I went from Germany to Las Vegas and the time change screwed with my posting schedule. So…I am finally finishing up my Hannover Messe reporting before I begin with my recent trip.
My last post detailed the first round of briefings with Hewlett Packard Enterprise. Today I’ll finish up.
But first, a digression.
Misinformation about what exactly OPC UA is continues to circulate within the industry. I had at least three conversations where people referred to OPC as proprietary. Plus OPC and MQTT are mistakenly considered competitive rather than complementary. OPC Foundation still has some evangelizing to accomplish.
A few years ago it appeared that major automation vendors were ignoring OPC and its interoperability tending toward self-encased solutions. In fact, I got dissed by some dude on YouTube for a report I did on that subject.
Time has passed. More and more people and companies recognize the value of interoperability and OPC UA. No doubt the PubSub helps in some cases. And without a doubt the combination of OPC UA and TSN is enticing to many.
HPE has devised an application dubbed “Remote Visual Guidance.” It began with an eLearning application HPE MyRoom. Integrated with a hard hat, a camera, and glasses that project an image to the user, the system enables remote support from an expert who may not be able to fly to the site. Imagine working in a remote location such as an offshore oil rig where flying in an expert is both dangerous and expensive, for example. The system comes in three versions—wearable say integrated with a hard hat, smart phone app, or tablet app. Therefore, the three versions are No hands, 1 hand, and 2 hands). Try this for a potential use case for a value add from an OEM. The OEM bundles the app with its machine. This gives the customer direct contact with remote expert for the cost of perhaps a service contract.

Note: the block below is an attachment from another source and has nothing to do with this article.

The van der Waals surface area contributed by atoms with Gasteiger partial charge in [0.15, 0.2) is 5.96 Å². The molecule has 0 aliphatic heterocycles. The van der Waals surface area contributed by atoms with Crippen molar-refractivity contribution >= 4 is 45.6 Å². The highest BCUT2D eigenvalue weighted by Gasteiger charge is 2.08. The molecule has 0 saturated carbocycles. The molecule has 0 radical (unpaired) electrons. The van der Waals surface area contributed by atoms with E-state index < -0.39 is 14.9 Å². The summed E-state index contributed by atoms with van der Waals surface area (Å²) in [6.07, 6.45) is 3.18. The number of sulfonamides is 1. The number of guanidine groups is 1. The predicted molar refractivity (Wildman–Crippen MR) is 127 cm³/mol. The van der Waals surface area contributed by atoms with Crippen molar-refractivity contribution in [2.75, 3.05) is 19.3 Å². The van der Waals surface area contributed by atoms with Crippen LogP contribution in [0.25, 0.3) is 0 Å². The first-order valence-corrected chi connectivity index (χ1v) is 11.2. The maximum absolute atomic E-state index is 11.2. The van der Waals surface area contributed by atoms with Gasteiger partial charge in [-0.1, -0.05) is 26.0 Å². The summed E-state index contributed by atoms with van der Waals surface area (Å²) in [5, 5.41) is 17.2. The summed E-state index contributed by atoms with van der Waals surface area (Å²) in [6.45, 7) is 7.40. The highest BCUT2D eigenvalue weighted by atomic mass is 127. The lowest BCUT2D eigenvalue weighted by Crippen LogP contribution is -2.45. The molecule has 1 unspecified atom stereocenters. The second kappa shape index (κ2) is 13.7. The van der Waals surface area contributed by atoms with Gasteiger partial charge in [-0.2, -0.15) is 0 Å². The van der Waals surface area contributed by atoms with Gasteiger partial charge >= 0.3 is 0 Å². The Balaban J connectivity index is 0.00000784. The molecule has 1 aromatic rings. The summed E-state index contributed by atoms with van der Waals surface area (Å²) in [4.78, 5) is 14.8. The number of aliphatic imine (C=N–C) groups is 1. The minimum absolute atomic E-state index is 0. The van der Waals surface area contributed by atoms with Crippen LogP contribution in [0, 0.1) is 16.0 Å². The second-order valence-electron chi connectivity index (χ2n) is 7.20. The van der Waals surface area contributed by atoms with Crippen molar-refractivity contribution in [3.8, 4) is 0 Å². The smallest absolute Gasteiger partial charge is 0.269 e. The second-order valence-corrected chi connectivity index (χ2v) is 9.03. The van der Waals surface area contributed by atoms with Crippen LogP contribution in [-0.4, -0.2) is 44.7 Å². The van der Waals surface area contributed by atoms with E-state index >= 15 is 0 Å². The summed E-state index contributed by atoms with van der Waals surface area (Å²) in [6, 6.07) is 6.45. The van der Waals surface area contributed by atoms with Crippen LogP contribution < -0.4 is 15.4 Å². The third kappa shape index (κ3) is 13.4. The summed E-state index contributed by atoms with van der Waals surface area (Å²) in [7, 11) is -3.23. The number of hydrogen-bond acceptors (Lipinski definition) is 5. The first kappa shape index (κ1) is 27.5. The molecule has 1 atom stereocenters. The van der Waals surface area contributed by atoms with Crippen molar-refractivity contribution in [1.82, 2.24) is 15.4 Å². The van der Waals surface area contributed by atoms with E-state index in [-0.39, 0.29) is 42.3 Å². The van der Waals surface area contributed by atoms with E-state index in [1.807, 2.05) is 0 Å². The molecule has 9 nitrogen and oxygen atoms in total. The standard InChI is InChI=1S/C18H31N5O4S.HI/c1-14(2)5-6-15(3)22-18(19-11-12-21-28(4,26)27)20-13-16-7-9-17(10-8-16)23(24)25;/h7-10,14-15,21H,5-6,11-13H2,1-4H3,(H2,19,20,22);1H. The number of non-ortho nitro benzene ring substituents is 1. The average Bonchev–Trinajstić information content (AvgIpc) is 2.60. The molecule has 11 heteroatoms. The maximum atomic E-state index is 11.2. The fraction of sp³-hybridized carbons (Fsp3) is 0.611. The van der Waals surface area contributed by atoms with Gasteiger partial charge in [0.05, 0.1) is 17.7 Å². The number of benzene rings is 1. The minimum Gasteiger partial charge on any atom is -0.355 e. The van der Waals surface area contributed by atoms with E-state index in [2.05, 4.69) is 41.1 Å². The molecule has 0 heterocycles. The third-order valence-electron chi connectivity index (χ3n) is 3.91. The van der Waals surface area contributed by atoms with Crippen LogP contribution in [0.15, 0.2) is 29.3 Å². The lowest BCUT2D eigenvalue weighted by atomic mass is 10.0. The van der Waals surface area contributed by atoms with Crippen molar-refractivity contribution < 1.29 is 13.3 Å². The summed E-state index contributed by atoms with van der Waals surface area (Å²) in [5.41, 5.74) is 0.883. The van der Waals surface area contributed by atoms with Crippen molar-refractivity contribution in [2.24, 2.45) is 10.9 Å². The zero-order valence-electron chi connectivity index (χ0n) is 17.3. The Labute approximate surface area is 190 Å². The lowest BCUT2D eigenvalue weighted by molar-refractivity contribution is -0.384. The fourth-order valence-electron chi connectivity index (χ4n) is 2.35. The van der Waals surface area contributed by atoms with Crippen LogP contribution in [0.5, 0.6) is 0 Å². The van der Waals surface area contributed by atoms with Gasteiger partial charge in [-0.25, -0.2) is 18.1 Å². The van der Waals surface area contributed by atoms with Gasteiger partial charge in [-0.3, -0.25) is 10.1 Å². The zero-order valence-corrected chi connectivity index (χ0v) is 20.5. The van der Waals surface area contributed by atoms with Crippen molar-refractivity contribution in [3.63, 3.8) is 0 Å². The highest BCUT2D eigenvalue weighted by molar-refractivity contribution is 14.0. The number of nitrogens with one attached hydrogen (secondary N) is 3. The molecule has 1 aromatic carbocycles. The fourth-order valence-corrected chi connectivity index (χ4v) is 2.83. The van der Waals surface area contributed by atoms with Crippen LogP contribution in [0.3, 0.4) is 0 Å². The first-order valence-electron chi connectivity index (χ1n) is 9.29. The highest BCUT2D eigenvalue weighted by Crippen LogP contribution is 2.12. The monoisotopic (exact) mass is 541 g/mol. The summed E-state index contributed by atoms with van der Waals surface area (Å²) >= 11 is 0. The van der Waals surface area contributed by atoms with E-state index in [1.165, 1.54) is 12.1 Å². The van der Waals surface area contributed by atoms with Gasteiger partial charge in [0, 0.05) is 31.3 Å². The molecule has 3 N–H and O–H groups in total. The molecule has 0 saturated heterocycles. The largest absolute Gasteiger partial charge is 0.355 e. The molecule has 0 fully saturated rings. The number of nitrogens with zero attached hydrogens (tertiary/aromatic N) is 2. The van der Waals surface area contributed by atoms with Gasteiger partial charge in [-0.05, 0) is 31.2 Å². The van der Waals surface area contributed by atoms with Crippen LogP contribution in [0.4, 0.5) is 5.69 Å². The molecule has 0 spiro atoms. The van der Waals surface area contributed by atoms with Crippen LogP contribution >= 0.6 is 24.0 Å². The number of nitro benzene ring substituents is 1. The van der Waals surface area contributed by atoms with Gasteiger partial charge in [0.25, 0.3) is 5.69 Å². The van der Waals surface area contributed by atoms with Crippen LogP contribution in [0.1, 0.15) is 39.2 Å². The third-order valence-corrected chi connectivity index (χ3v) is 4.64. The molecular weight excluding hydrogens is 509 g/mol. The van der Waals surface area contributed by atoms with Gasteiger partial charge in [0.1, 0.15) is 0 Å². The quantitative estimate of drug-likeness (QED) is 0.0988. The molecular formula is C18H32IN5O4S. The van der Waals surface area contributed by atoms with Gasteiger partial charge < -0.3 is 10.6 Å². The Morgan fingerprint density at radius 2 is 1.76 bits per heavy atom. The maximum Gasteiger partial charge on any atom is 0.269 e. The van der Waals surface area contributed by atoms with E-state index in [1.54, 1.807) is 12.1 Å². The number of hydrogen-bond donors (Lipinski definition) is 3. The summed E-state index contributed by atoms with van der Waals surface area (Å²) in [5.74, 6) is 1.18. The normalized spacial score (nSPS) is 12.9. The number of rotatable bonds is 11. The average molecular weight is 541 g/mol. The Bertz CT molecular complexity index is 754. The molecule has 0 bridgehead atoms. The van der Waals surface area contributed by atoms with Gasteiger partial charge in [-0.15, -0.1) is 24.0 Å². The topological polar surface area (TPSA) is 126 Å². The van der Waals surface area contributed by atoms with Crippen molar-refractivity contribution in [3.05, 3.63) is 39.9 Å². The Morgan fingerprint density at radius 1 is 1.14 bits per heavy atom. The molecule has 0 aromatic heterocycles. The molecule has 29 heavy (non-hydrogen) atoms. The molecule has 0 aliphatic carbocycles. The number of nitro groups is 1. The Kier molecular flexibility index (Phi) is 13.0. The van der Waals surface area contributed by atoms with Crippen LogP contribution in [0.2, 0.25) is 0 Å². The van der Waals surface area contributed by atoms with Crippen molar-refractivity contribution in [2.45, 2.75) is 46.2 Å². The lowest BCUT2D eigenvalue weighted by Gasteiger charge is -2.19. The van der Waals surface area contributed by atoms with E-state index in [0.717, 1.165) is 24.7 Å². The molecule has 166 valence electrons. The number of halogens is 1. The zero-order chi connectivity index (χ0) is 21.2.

I had a good conversation with HPE’s Christian Reichenbach on Blockchain technology. I believe this technology is quickly moving past hype into something we can use. The concepts of trusted transaction and ledger have immediate appeal for industries such as pharma manufacturing. We can think of many more.
Reichenbach identifies three waves of blockchain.
Wave One is personal exemplified by crypto currency—the Bitcoin that garners most of the press
Wave Two came with Enterprise to Enterprise transactions. For example, he pointed to the vision system QA demo at the HPE stand. It uses blockchain to send QA report as a secure, trusted transaction that includes a record.
Wave Three includes Things to Things. This means systems around products leading to systems of systems thinking. Things become autonomous actors. They contract with each other with no middle man. It includes ledger systems. Let’s take the example of an HPE Edge Gateway plus Etherium (an HPE partner). Perhaps it’s the same concept as loyalty card scanning and giving you value for using it. Let’s look at a car. Currently there are lots of sensors but no marketplace to exploit all that data. Say we take Edgeline device connected to CANbus of the car. Then, say, connect to the rain sensor or a sensor in the shock absorber. Previously the end user gave data away for free, but now maybe the car makes a smart contract with weather channel or Waze and sells the data.
One last item I gleaned from the Microsoft booth. HPE has a starter kit to help users easily connect devices to the cloud using HPE Edgeline, Softing (OPC UA kit), and Microsoft Azure.
Overall analysis from HPE visit at Hannover was that IoT has matured in a sense from a department with a product to infusing into the entire manufacturing product and service portfolio.